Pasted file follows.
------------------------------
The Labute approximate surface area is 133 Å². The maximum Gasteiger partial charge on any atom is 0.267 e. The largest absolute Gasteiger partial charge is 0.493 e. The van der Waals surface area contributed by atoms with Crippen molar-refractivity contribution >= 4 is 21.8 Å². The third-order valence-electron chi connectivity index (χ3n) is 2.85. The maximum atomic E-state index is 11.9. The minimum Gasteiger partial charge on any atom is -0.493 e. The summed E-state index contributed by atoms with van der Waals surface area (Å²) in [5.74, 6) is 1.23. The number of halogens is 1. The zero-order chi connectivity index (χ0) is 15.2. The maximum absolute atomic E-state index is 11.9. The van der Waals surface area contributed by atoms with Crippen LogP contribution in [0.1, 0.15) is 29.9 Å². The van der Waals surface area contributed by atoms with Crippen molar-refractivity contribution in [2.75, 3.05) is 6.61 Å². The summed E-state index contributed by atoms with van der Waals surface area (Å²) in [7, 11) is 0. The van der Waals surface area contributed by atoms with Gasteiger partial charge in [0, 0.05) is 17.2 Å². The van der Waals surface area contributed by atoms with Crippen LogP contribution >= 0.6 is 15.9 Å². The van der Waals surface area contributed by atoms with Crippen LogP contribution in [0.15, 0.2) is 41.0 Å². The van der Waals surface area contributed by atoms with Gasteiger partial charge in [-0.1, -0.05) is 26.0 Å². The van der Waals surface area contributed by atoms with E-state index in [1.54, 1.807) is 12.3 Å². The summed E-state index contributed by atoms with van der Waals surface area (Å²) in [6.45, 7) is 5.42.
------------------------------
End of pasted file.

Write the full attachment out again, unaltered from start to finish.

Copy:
The Labute approximate surface area is 133 Å². The maximum Gasteiger partial charge on any atom is 0.267 e. The largest absolute Gasteiger partial charge is 0.493 e. The van der Waals surface area contributed by atoms with Crippen molar-refractivity contribution >= 4 is 21.8 Å². The third-order valence-electron chi connectivity index (χ3n) is 2.85. The maximum atomic E-state index is 11.9. The minimum Gasteiger partial charge on any atom is -0.493 e. The summed E-state index contributed by atoms with van der Waals surface area (Å²) in [5.74, 6) is 1.23. The number of halogens is 1. The zero-order chi connectivity index (χ0) is 15.2. The maximum absolute atomic E-state index is 11.9. The van der Waals surface area contributed by atoms with Crippen LogP contribution in [0.1, 0.15) is 29.9 Å². The van der Waals surface area contributed by atoms with Crippen molar-refractivity contribution in [2.75, 3.05) is 6.61 Å². The summed E-state index contributed by atoms with van der Waals surface area (Å²) in [7, 11) is 0. The van der Waals surface area contributed by atoms with Gasteiger partial charge in [0, 0.05) is 17.2 Å². The van der Waals surface area contributed by atoms with Crippen LogP contribution >= 0.6 is 15.9 Å². The van der Waals surface area contributed by atoms with Crippen LogP contribution in [0.15, 0.2) is 41.0 Å². The van der Waals surface area contributed by atoms with Gasteiger partial charge in [-0.1, -0.05) is 26.0 Å². The van der Waals surface area contributed by atoms with E-state index in [1.54, 1.807) is 12.3 Å². The summed E-state index contributed by atoms with van der Waals surface area (Å²) in [6.45, 7) is 5.42.